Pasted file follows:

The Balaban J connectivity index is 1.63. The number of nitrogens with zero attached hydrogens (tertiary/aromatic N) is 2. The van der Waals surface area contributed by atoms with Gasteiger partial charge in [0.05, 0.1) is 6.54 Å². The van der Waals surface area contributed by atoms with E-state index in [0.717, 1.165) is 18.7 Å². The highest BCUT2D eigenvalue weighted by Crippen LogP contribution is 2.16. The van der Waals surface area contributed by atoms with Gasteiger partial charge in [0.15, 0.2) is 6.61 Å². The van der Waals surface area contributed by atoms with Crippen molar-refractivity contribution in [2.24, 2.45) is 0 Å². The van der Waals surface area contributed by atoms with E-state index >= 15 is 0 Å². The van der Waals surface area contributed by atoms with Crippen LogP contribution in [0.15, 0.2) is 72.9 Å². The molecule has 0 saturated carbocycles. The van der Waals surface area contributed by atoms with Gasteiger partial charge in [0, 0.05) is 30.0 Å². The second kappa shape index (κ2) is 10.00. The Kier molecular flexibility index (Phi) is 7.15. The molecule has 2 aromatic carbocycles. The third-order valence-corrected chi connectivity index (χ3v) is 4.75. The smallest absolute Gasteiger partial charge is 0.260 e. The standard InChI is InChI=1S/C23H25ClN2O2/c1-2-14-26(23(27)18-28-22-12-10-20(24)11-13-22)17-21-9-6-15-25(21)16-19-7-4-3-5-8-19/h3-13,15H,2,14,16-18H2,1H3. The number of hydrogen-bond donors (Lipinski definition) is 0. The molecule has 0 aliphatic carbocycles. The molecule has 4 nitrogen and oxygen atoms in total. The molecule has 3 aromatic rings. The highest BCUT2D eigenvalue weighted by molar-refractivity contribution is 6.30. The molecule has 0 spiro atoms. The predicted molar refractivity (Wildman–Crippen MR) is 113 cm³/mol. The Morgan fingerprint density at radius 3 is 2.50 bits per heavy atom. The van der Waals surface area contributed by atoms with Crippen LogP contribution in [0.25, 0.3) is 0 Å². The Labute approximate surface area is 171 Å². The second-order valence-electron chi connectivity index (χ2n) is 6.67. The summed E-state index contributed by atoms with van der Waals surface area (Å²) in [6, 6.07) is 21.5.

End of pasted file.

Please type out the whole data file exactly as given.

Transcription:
The Balaban J connectivity index is 1.63. The number of nitrogens with zero attached hydrogens (tertiary/aromatic N) is 2. The van der Waals surface area contributed by atoms with Gasteiger partial charge in [0.05, 0.1) is 6.54 Å². The van der Waals surface area contributed by atoms with E-state index in [0.717, 1.165) is 18.7 Å². The highest BCUT2D eigenvalue weighted by Crippen LogP contribution is 2.16. The van der Waals surface area contributed by atoms with Gasteiger partial charge in [0.15, 0.2) is 6.61 Å². The van der Waals surface area contributed by atoms with Crippen molar-refractivity contribution in [2.24, 2.45) is 0 Å². The van der Waals surface area contributed by atoms with E-state index >= 15 is 0 Å². The van der Waals surface area contributed by atoms with Crippen LogP contribution in [0.15, 0.2) is 72.9 Å². The molecule has 0 saturated carbocycles. The van der Waals surface area contributed by atoms with Gasteiger partial charge in [0, 0.05) is 30.0 Å². The second kappa shape index (κ2) is 10.00. The Kier molecular flexibility index (Phi) is 7.15. The molecule has 2 aromatic carbocycles. The third-order valence-corrected chi connectivity index (χ3v) is 4.75. The smallest absolute Gasteiger partial charge is 0.260 e. The standard InChI is InChI=1S/C23H25ClN2O2/c1-2-14-26(23(27)18-28-22-12-10-20(24)11-13-22)17-21-9-6-15-25(21)16-19-7-4-3-5-8-19/h3-13,15H,2,14,16-18H2,1H3. The number of hydrogen-bond donors (Lipinski definition) is 0. The molecule has 0 aliphatic carbocycles. The molecule has 4 nitrogen and oxygen atoms in total. The molecule has 3 aromatic rings. The highest BCUT2D eigenvalue weighted by molar-refractivity contribution is 6.30. The molecule has 0 spiro atoms. The predicted molar refractivity (Wildman–Crippen MR) is 113 cm³/mol. The Morgan fingerprint density at radius 3 is 2.50 bits per heavy atom. The van der Waals surface area contributed by atoms with Crippen LogP contribution in [0.25, 0.3) is 0 Å². The Labute approximate surface area is 171 Å². The second-order valence-electron chi connectivity index (χ2n) is 6.67. The summed E-state index contributed by atoms with van der Waals surface area (Å²) in [6, 6.07) is 21.5.